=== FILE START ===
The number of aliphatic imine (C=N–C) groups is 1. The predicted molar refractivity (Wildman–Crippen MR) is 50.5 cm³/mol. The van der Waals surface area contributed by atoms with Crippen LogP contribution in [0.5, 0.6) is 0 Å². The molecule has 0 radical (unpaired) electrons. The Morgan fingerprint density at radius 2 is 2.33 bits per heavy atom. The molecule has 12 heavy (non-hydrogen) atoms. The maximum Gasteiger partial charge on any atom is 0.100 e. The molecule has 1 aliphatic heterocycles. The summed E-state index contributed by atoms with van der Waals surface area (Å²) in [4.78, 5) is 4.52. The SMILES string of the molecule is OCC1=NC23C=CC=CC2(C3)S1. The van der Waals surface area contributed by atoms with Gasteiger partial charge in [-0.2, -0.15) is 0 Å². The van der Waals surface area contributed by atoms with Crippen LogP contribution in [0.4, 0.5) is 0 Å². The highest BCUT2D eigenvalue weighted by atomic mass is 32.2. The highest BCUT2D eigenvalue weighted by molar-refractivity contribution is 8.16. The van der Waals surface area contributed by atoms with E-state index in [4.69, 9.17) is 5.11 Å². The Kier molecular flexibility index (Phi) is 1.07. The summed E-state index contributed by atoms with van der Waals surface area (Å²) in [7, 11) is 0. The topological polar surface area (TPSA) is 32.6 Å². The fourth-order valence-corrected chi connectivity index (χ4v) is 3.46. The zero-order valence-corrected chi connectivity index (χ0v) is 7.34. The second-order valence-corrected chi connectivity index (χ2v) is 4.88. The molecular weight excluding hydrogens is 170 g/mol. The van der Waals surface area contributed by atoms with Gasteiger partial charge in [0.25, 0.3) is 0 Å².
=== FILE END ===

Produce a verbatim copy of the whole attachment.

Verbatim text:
The number of aliphatic imine (C=N–C) groups is 1. The predicted molar refractivity (Wildman–Crippen MR) is 50.5 cm³/mol. The van der Waals surface area contributed by atoms with Crippen LogP contribution in [0.5, 0.6) is 0 Å². The molecule has 0 radical (unpaired) electrons. The Morgan fingerprint density at radius 2 is 2.33 bits per heavy atom. The molecule has 12 heavy (non-hydrogen) atoms. The maximum Gasteiger partial charge on any atom is 0.100 e. The molecule has 1 aliphatic heterocycles. The summed E-state index contributed by atoms with van der Waals surface area (Å²) in [4.78, 5) is 4.52. The SMILES string of the molecule is OCC1=NC23C=CC=CC2(C3)S1. The van der Waals surface area contributed by atoms with Gasteiger partial charge in [-0.2, -0.15) is 0 Å². The van der Waals surface area contributed by atoms with Crippen LogP contribution in [0.4, 0.5) is 0 Å². The highest BCUT2D eigenvalue weighted by atomic mass is 32.2. The highest BCUT2D eigenvalue weighted by molar-refractivity contribution is 8.16. The van der Waals surface area contributed by atoms with E-state index in [4.69, 9.17) is 5.11 Å². The Kier molecular flexibility index (Phi) is 1.07. The summed E-state index contributed by atoms with van der Waals surface area (Å²) in [7, 11) is 0. The topological polar surface area (TPSA) is 32.6 Å². The fourth-order valence-corrected chi connectivity index (χ4v) is 3.46. The zero-order valence-corrected chi connectivity index (χ0v) is 7.34. The second-order valence-corrected chi connectivity index (χ2v) is 4.88. The molecular weight excluding hydrogens is 170 g/mol. The van der Waals surface area contributed by atoms with Gasteiger partial charge in [0.25, 0.3) is 0 Å².